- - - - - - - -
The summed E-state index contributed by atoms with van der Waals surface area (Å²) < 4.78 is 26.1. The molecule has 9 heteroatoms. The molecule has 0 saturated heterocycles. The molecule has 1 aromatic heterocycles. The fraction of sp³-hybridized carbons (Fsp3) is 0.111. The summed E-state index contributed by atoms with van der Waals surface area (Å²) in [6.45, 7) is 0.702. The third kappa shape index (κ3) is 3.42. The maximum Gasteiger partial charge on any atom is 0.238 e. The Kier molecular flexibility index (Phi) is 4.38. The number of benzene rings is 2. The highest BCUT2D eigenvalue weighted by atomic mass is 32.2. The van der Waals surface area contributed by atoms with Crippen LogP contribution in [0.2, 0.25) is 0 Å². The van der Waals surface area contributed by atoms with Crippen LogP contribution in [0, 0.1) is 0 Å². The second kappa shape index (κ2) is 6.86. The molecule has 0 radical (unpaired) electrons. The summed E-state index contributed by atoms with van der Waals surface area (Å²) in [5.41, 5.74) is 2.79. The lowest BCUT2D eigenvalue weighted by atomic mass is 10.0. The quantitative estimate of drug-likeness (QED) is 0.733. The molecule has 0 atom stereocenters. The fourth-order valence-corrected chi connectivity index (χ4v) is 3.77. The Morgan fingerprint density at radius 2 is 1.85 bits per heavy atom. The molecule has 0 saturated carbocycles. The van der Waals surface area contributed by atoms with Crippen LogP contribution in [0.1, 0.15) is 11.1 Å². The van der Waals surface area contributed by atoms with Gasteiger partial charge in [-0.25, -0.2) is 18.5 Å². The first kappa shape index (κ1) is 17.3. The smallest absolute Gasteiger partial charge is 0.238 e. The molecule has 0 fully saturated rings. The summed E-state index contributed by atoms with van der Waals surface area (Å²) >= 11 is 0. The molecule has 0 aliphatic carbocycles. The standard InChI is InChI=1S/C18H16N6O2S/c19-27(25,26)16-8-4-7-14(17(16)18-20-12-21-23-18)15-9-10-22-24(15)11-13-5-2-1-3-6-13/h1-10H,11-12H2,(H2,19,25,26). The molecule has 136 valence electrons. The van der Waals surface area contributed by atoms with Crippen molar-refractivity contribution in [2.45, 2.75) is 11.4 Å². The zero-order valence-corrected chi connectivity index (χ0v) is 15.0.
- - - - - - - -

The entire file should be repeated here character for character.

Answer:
The summed E-state index contributed by atoms with van der Waals surface area (Å²) < 4.78 is 26.1. The molecule has 9 heteroatoms. The molecule has 0 saturated heterocycles. The molecule has 1 aromatic heterocycles. The fraction of sp³-hybridized carbons (Fsp3) is 0.111. The summed E-state index contributed by atoms with van der Waals surface area (Å²) in [6.45, 7) is 0.702. The third kappa shape index (κ3) is 3.42. The maximum Gasteiger partial charge on any atom is 0.238 e. The Kier molecular flexibility index (Phi) is 4.38. The number of benzene rings is 2. The highest BCUT2D eigenvalue weighted by atomic mass is 32.2. The van der Waals surface area contributed by atoms with Crippen LogP contribution in [0.2, 0.25) is 0 Å². The van der Waals surface area contributed by atoms with Crippen LogP contribution in [0, 0.1) is 0 Å². The second kappa shape index (κ2) is 6.86. The molecule has 0 radical (unpaired) electrons. The summed E-state index contributed by atoms with van der Waals surface area (Å²) in [5.41, 5.74) is 2.79. The lowest BCUT2D eigenvalue weighted by atomic mass is 10.0. The quantitative estimate of drug-likeness (QED) is 0.733. The molecule has 0 atom stereocenters. The fourth-order valence-corrected chi connectivity index (χ4v) is 3.77. The Morgan fingerprint density at radius 2 is 1.85 bits per heavy atom. The molecule has 0 saturated carbocycles. The van der Waals surface area contributed by atoms with Crippen LogP contribution in [0.1, 0.15) is 11.1 Å². The van der Waals surface area contributed by atoms with Gasteiger partial charge in [-0.25, -0.2) is 18.5 Å². The first kappa shape index (κ1) is 17.3. The smallest absolute Gasteiger partial charge is 0.238 e. The molecule has 0 fully saturated rings. The summed E-state index contributed by atoms with van der Waals surface area (Å²) >= 11 is 0. The molecule has 0 aliphatic carbocycles. The standard InChI is InChI=1S/C18H16N6O2S/c19-27(25,26)16-8-4-7-14(17(16)18-20-12-21-23-18)15-9-10-22-24(15)11-13-5-2-1-3-6-13/h1-10H,11-12H2,(H2,19,25,26). The molecule has 136 valence electrons. The van der Waals surface area contributed by atoms with Crippen molar-refractivity contribution in [2.45, 2.75) is 11.4 Å². The zero-order valence-corrected chi connectivity index (χ0v) is 15.0.